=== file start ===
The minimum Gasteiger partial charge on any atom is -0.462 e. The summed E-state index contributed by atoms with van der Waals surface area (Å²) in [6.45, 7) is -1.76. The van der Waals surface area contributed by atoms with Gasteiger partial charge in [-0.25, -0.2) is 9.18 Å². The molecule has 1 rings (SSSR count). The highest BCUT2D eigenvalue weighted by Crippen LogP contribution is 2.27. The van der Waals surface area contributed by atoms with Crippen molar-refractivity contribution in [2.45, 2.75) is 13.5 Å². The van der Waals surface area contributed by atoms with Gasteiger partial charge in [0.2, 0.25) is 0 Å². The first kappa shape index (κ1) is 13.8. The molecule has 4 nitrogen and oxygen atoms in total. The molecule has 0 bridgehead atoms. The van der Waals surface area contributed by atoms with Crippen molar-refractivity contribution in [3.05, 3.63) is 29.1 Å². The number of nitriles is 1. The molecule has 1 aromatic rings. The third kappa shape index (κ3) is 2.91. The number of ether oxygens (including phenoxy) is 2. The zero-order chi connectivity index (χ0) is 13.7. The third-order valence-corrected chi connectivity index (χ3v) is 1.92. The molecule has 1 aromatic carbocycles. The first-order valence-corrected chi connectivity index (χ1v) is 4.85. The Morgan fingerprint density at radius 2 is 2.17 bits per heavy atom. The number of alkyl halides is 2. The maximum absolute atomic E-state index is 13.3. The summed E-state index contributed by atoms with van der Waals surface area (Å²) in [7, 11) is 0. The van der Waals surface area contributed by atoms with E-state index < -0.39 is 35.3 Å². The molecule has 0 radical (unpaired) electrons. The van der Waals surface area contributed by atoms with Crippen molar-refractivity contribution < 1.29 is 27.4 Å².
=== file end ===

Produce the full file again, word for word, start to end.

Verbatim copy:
The minimum Gasteiger partial charge on any atom is -0.462 e. The summed E-state index contributed by atoms with van der Waals surface area (Å²) in [6.45, 7) is -1.76. The van der Waals surface area contributed by atoms with Gasteiger partial charge in [-0.25, -0.2) is 9.18 Å². The molecule has 1 rings (SSSR count). The highest BCUT2D eigenvalue weighted by Crippen LogP contribution is 2.27. The van der Waals surface area contributed by atoms with Crippen molar-refractivity contribution in [2.45, 2.75) is 13.5 Å². The van der Waals surface area contributed by atoms with Gasteiger partial charge in [0.2, 0.25) is 0 Å². The first kappa shape index (κ1) is 13.8. The molecule has 4 nitrogen and oxygen atoms in total. The molecule has 0 bridgehead atoms. The van der Waals surface area contributed by atoms with Crippen molar-refractivity contribution in [3.05, 3.63) is 29.1 Å². The number of nitriles is 1. The molecule has 1 aromatic rings. The third kappa shape index (κ3) is 2.91. The number of ether oxygens (including phenoxy) is 2. The zero-order chi connectivity index (χ0) is 13.7. The third-order valence-corrected chi connectivity index (χ3v) is 1.92. The molecule has 1 aromatic carbocycles. The first-order valence-corrected chi connectivity index (χ1v) is 4.85. The Morgan fingerprint density at radius 2 is 2.17 bits per heavy atom. The number of alkyl halides is 2. The maximum absolute atomic E-state index is 13.3. The summed E-state index contributed by atoms with van der Waals surface area (Å²) in [7, 11) is 0. The van der Waals surface area contributed by atoms with E-state index < -0.39 is 35.3 Å². The molecule has 0 radical (unpaired) electrons. The van der Waals surface area contributed by atoms with Crippen molar-refractivity contribution < 1.29 is 27.4 Å².